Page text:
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Is bufferbloat still a problem for people with let's say 400 Mbps internet ?


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8 replies to this topic

#1
SM961

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Just wondering if BB still applies to the fast internet.


 

 

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#2
Blameless

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whos your isp! i have the same speeds and wont get A+



#3
SM961

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whos your isp! i have the same speeds and wont get A+

 

whos your isp! i have the same speeds and wont get A+

Spectrum and AT&T.


 

 

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#4
Blameless

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I have spectrum too!! It hard to get a A+ any tips?

#5
SM961

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I have spectrum too!! It hard to get a A+ any tips?

 

Do your test here at dslreports.com when it is working again.

 

https://www.dslrepor...httpsok=1&r=554


 

 

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#6
Blameless

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Oh yeah I do it all the time so far an A only!! But pingplotter is the best way to check your line and how well your QOS is working!!

#7
iAmMoDBoX

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Bufferbloat will always be a problem. The internet runs at whatever your maximum speeds are... Maxed out pipe = bufferbloat. It doesn't matter how fast your speeds are it's about managing the queue of packets in and out. That's why in your other post I was going to ask why are you upgrading your speeds? It's not going to help, if anything it will make ping worse... Generally higher speed packages seem to be more laggy for whatever reason on US ISP cable companies.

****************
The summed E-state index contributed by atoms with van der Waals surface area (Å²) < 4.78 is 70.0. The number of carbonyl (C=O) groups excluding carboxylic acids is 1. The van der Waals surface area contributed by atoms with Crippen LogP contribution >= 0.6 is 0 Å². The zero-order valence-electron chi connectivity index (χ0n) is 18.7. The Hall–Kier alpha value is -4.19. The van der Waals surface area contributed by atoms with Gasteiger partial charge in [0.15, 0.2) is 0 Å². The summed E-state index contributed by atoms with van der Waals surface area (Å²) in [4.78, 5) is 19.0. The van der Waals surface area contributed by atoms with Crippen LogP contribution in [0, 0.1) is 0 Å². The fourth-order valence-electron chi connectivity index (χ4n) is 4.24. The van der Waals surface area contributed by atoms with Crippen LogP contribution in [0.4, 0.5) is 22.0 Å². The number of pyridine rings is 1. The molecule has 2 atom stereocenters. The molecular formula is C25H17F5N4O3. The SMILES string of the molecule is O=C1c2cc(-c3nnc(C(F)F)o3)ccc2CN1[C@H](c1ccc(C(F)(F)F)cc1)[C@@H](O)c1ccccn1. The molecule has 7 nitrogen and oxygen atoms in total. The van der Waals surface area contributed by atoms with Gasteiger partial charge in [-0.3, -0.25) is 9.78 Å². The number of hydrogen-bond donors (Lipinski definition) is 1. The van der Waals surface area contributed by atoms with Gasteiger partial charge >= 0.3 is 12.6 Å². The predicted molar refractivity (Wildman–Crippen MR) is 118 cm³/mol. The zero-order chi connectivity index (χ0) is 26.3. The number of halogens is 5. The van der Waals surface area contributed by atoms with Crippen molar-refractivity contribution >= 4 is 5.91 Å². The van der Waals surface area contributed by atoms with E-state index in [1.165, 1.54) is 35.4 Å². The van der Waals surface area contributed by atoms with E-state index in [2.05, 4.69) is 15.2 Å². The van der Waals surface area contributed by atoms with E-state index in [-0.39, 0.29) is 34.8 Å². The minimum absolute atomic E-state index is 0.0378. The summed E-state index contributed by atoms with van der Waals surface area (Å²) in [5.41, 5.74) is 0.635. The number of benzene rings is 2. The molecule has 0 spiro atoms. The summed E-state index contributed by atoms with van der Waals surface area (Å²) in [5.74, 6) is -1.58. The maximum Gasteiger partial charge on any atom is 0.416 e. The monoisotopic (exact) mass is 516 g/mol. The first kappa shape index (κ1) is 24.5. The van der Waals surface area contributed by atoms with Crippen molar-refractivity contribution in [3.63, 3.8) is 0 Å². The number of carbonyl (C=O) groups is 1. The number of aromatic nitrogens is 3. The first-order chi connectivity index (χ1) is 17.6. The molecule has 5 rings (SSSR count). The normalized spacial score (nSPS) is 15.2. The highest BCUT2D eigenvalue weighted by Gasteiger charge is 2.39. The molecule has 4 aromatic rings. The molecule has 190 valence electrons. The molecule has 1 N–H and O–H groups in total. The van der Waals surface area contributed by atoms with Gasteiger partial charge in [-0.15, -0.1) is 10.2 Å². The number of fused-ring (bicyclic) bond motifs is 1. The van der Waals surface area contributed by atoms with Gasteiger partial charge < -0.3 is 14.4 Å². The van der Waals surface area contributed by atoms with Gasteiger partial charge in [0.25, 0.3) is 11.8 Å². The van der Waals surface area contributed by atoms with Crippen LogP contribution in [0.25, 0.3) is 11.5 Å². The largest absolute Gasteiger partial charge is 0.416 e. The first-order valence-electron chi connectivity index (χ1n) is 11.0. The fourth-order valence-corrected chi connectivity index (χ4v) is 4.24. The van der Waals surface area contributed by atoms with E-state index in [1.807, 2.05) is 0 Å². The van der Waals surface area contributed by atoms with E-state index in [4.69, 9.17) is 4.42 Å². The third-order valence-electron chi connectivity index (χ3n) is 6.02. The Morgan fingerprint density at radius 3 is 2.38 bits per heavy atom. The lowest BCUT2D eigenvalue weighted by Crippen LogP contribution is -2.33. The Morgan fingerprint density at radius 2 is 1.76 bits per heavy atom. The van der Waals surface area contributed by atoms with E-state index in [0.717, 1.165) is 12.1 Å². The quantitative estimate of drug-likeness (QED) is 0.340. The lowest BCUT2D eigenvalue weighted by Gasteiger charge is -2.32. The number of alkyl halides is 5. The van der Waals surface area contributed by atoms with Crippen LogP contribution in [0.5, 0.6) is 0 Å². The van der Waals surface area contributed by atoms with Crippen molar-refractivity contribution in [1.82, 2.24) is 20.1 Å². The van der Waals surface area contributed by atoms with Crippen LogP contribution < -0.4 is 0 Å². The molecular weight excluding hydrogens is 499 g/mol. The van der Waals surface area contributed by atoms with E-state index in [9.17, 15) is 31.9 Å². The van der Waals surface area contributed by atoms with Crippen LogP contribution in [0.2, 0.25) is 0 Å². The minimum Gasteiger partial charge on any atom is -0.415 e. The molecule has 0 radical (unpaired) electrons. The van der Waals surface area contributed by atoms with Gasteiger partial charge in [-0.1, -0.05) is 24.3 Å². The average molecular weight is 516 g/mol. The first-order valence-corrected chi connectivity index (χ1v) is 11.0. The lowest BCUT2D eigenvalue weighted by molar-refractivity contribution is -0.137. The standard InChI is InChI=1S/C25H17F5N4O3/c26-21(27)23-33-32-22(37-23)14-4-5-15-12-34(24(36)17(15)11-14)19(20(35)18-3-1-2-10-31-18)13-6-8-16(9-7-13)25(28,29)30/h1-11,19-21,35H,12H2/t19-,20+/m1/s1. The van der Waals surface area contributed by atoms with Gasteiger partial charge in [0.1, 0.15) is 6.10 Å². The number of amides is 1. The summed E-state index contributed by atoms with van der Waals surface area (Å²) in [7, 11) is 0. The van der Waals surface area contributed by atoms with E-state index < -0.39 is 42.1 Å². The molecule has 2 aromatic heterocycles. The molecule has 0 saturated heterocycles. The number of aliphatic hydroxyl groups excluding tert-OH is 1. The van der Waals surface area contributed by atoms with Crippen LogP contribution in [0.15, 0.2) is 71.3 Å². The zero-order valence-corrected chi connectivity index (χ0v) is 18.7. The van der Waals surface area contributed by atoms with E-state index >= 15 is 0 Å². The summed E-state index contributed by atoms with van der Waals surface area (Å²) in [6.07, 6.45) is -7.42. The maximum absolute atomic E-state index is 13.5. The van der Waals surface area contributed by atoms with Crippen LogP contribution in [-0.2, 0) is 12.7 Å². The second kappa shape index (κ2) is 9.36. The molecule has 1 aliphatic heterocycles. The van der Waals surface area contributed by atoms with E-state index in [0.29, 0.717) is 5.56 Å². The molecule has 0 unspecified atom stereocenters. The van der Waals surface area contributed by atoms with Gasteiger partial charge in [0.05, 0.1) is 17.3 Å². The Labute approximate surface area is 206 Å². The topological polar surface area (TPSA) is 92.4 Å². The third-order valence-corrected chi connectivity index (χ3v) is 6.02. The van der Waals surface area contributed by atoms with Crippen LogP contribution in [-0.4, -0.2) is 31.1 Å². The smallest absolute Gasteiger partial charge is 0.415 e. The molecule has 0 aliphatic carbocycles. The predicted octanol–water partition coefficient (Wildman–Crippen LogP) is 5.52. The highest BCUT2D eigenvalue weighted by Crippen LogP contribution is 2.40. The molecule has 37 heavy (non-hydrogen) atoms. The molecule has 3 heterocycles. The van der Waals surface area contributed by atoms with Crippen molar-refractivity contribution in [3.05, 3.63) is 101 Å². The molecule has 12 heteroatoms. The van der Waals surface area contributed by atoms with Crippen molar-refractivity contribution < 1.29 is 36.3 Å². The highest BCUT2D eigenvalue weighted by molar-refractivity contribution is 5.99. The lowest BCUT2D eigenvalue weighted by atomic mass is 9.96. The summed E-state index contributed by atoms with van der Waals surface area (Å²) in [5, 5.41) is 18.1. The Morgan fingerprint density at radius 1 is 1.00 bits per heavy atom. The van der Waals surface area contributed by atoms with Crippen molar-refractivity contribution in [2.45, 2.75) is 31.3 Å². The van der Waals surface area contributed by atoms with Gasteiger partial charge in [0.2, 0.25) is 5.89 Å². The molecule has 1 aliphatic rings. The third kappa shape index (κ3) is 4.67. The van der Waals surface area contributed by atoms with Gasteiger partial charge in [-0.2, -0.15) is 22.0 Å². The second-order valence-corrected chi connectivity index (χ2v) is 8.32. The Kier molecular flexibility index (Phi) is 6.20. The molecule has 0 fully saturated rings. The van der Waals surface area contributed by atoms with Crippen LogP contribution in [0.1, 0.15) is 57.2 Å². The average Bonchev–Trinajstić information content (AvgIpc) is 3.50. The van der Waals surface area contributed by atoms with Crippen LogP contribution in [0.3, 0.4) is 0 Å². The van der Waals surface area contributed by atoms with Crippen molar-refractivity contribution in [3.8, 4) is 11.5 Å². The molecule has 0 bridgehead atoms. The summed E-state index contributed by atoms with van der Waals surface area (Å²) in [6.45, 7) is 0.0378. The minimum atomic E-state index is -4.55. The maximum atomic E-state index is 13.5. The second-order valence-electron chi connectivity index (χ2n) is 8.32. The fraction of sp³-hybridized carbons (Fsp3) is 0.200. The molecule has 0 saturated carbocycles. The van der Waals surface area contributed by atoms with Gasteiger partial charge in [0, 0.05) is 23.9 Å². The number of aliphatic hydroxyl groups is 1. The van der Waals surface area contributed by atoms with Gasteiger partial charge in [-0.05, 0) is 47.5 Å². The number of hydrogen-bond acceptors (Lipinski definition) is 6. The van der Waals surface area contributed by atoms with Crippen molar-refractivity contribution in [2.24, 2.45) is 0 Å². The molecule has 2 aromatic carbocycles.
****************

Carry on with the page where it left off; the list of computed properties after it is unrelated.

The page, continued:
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#8
lllRL

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What MoDBoX said. I actually had far bigger problems with bufferbloat on a higher bandwidth line. Granted it was only 100Mb, but I couldn't get an A+ grade even if I chopped off 80% of it. On 50Mb I can chop off just 3% and average under 2ms bloat for an easy A+ (<5ms bloat for an A+, and I think it's <30ms for an A).

I daresay the popularity of the ISP in your neighbourhood or street has an impact regardless of how much bandwidth you have on tap. The Internet generally tries to do everything with its pedal to the metal so any other device on your network will be affected by this. If you have a 10Mb line and try to download a game, it'll use as close to 10Mb/1.25MB per second as possible. If you're on a 1Gb line it'll try to use as close to 1Gb/125MB per second as possible. The only exception I can think of is streaming; whether you're streaming gameplay to Twitch or trying to watch an online TV service, it doesn't seem to max out your line. I noticed Twitch was using 35Mb tops last night when I watched a friend stream, and when I tested PS4 streaming at 720p60 it seemed to max out at around 5Mb upload. I don't think that would cause bufferbloat because you have so much more disposable bandwidth free, but it's still advisable to cap your bandwidth slightly to guarantee no additional lag.

If Spectrum or AT&T are providing you with cable you'll most likely still see BB issues. My higher bandwidth line was on cable and BB was an issue before I even considered the idle line jitter lol. With 400Mb down (and I'm assuming at least 20Mb up) you should be able to get away with higher than 70% CC though, since 1% of that is considerably more than 1% of 50Mb or whatever. Hope that helps.

#9
iAmMoDBoX

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The only exception I can think of is streaming; whether you're streaming gameplay to Twitch or trying to watch an online TV service, it doesn't seem to max out your line. I noticed Twitch was using 35Mb tops last night when I watched a friend stream, and when I tested PS4 streaming at 720p60 it seemed to max out at around 5Mb upload.

 

The reason for that is streaming video from the internet downloads itself in large chunks of data at random intervals when it needs to... where as downloading a game, tries to get all the data at once at the speed of your pipe


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